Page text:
A's end streak, but O's split

9-6 defeat in opener 1st loss since Sept. 6, terminating run at 13

Ponson off form in Game 1

Belle has four doubles in 12-4 Game 2 romp

September 24, 1999|By Peter Schmuck | Peter Schmuck,SUN STAFF

For more than two weeks, the Orioles delivered a performance fit for a world champion, but no one expected it to last forever.

The Oakland Athletics, who still have something tangible at stake in the waning weeks of the season, jetted in for yesterday's rain-makeup doubleheader and promptly put an end to the Orioles' 13-game winning streak with a 9-6 victory in the first game before a sparse crowd at Camden Yards.

The Orioles needed a sweep to set a franchise record with 15 consecutive wins but had to settle for a 12-4 victory in the nightcap, which featured four doubles by Albert Belle and an unsteady -- but still improved -- 4 2/3-inning performance by rookie Matt Riley in his second major-league start.

"We've played very well up to this point," said manager Ray Miller. "Nothing like getting in at 5 a.m. in the middle of a journey to Boston, but that's what you have to do."

That's about what the A's had to do, too. They had to fly in from Oakland on the way to a potentially pivotal series in Texas to make up the two rainouts that were precipitated by Hurricane Floyd last week.

Not exactly optimum logistics for a team that still is alive in the American League West race and the wild-card derby, but it couldn't be helped.

The only other alternative was a doubleheader on the Monday after the final day of the regular season, a scenario that would have put the A's in a very vulnerable competitive situation in the postseason if they managed to emerge with a playoff berth.

Instead, they flew coast-to-coast after a disheartening loss Wednesday to the Minnesota Twins and had enough energy left to launch four home runs and bring an end to the second-longest winning streak in Orioles history.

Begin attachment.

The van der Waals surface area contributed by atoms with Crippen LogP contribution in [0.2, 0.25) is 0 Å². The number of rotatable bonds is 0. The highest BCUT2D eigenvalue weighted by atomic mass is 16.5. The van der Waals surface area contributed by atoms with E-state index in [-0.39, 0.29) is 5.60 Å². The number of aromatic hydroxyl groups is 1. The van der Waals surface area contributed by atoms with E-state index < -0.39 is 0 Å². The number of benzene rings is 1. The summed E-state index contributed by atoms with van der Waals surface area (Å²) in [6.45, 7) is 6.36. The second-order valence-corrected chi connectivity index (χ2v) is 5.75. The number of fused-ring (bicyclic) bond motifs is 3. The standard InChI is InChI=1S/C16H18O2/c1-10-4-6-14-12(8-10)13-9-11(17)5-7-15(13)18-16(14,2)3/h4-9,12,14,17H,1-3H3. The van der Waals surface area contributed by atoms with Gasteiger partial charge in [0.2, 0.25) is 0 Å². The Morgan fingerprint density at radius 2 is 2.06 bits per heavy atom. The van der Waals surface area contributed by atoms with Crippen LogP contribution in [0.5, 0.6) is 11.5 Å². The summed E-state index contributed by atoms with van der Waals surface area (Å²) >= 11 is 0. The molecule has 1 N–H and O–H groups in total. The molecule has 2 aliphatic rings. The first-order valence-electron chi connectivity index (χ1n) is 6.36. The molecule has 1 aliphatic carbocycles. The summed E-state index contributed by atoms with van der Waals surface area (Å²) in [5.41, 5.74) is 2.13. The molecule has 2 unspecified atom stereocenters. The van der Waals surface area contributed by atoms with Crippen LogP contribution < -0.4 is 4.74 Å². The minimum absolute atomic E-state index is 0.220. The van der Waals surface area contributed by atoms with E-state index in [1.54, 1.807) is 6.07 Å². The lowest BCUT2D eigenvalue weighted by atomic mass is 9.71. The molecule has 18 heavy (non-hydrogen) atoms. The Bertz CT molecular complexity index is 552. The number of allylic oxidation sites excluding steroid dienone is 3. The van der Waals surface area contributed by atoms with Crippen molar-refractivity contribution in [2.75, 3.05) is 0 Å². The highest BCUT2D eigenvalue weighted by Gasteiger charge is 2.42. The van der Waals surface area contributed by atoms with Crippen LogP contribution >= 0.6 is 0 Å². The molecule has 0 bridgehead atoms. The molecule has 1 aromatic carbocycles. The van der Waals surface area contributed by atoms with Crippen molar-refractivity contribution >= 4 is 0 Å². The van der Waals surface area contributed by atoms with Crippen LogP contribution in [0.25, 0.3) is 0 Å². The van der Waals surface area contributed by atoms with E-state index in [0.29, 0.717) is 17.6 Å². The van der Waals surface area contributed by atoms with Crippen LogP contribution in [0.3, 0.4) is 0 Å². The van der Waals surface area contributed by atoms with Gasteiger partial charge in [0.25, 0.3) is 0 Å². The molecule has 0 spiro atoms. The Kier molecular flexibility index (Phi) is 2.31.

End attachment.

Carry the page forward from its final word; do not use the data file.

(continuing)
Right-hander Sidney Ponson gave up three of them, beginning with a damaging three-run shot by catcher Mike Macfarlane in the second inning. He also allowed bases-empty homers to Matt Stairs and Ben Grieve in the fifth but got off the hook when the Orioles rallied from a three-run deficit to tie the game.

Reliever Gabe Molina (1-2) was charged with the loss after allowing a leadoff homer to Miguel Tejada in the eighth and surrendering two other runs to seal the club's first defeat since a 7-6 loss to the Cleveland Indians on Sept. 6.

"There's not much to talk about," Miller said. "We threw too many pitches down the middle. Sidney had good stuff, but he left too many pitches up and over the middle of the plate. Molina did the same thing. The one thing those guys can do is hit the ball out of the ballpark."

True enough. The A's arrived in Baltimore ranked 13th in the American League with a .258 combined batting average but with 221 home runs stood second only to the Seattle Mariners. They left town with 227 after Randy Velarde and Stairs went deep in the nightcap.

The Orioles look even better on paper. They came out of the 13-game streak ranked among the top four teams in the American League in batting average (fourth), home runs (fourth), team ERA (fourth) and team defense (first), but for most of the season that has not been reflected in the club's performance.

During the winning streak, however, the Orioles batted .295 as a team and overwhelmed their opponents by a combined score of 78-37. The pitching staff was just as strong, combining for a 2.75 ERA.

Miller had the choice of starting either Ponson or Riley in the first game of the twin bill. He chose Ponson, hoping to preserve his bullpen in case of a short outing by Riley, who had failed to get out of the third inning in his major-league debut on Sept. 9.

"I like to have the unknown on the other end," Miller explained before the game. "They're doing it the other way, so I guess there are two ways to look at it."

Both teams got half a loaf -- the unexpected half. The A's went with rookie starter Brett Laxton in the first game and got away with it, though he lasted only 4 2/3 innings and gave up six runs (three earned).

Riley outlasted 15-game winner Omar Olivares in the nightcap before giving way to fellow left-hander Doug Johns, who got the victory in his first appearance since being sidelined last week with what club officials have described as a sleeping disorder.

Riley struggled again with his control, walking seven and throwing 55 strikes in a 112-pitch performance.

He would have been eligible for the victory if he had lasted one more out, but Miller did not want to push him any farther.

"Of course, you want to get your first win out of the way," Riley said, "but I was way past my pitch count. Ray made the decision that he thought he should make."

Ponson, who reached 200 innings for the first time in his professional career, struck out eight batters over 4 2/3 innings in the first game, but the heavy workload may be taking a toll on his valuable arm.

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